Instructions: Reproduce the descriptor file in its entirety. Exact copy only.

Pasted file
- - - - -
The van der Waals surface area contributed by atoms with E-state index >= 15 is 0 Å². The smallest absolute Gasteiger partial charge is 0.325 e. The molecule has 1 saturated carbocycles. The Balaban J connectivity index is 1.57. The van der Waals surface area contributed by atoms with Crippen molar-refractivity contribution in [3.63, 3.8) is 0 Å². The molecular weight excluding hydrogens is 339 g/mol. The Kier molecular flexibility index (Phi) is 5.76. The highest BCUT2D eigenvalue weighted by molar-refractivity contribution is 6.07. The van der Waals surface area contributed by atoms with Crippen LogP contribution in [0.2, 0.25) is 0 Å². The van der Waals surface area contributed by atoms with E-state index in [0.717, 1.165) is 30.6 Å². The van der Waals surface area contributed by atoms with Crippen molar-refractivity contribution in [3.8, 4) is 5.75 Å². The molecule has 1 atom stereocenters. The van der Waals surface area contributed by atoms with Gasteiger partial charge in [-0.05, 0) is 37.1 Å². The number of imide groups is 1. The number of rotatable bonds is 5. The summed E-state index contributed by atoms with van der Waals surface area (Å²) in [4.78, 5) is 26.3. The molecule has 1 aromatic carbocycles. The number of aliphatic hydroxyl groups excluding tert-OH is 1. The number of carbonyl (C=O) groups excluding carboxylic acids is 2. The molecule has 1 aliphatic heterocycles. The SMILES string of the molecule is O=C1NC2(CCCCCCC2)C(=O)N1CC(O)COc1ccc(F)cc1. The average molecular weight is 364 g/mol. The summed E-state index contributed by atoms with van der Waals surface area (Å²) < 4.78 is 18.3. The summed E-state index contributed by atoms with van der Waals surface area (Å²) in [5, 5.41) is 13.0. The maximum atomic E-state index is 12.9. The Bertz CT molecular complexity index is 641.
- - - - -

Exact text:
The van der Waals surface area contributed by atoms with E-state index >= 15 is 0 Å². The smallest absolute Gasteiger partial charge is 0.325 e. The molecule has 1 saturated carbocycles. The Balaban J connectivity index is 1.57. The van der Waals surface area contributed by atoms with Crippen molar-refractivity contribution in [3.63, 3.8) is 0 Å². The molecular weight excluding hydrogens is 339 g/mol. The Kier molecular flexibility index (Phi) is 5.76. The highest BCUT2D eigenvalue weighted by molar-refractivity contribution is 6.07. The van der Waals surface area contributed by atoms with Crippen LogP contribution in [0.2, 0.25) is 0 Å². The van der Waals surface area contributed by atoms with E-state index in [0.717, 1.165) is 30.6 Å². The van der Waals surface area contributed by atoms with Crippen molar-refractivity contribution in [3.8, 4) is 5.75 Å². The molecule has 1 atom stereocenters. The van der Waals surface area contributed by atoms with Gasteiger partial charge in [-0.05, 0) is 37.1 Å². The number of imide groups is 1. The number of rotatable bonds is 5. The summed E-state index contributed by atoms with van der Waals surface area (Å²) in [4.78, 5) is 26.3. The molecule has 1 aromatic carbocycles. The number of aliphatic hydroxyl groups excluding tert-OH is 1. The number of carbonyl (C=O) groups excluding carboxylic acids is 2. The molecule has 1 aliphatic heterocycles. The SMILES string of the molecule is O=C1NC2(CCCCCCC2)C(=O)N1CC(O)COc1ccc(F)cc1. The average molecular weight is 364 g/mol. The summed E-state index contributed by atoms with van der Waals surface area (Å²) < 4.78 is 18.3. The summed E-state index contributed by atoms with van der Waals surface area (Å²) in [5, 5.41) is 13.0. The maximum atomic E-state index is 12.9. The Bertz CT molecular complexity index is 641.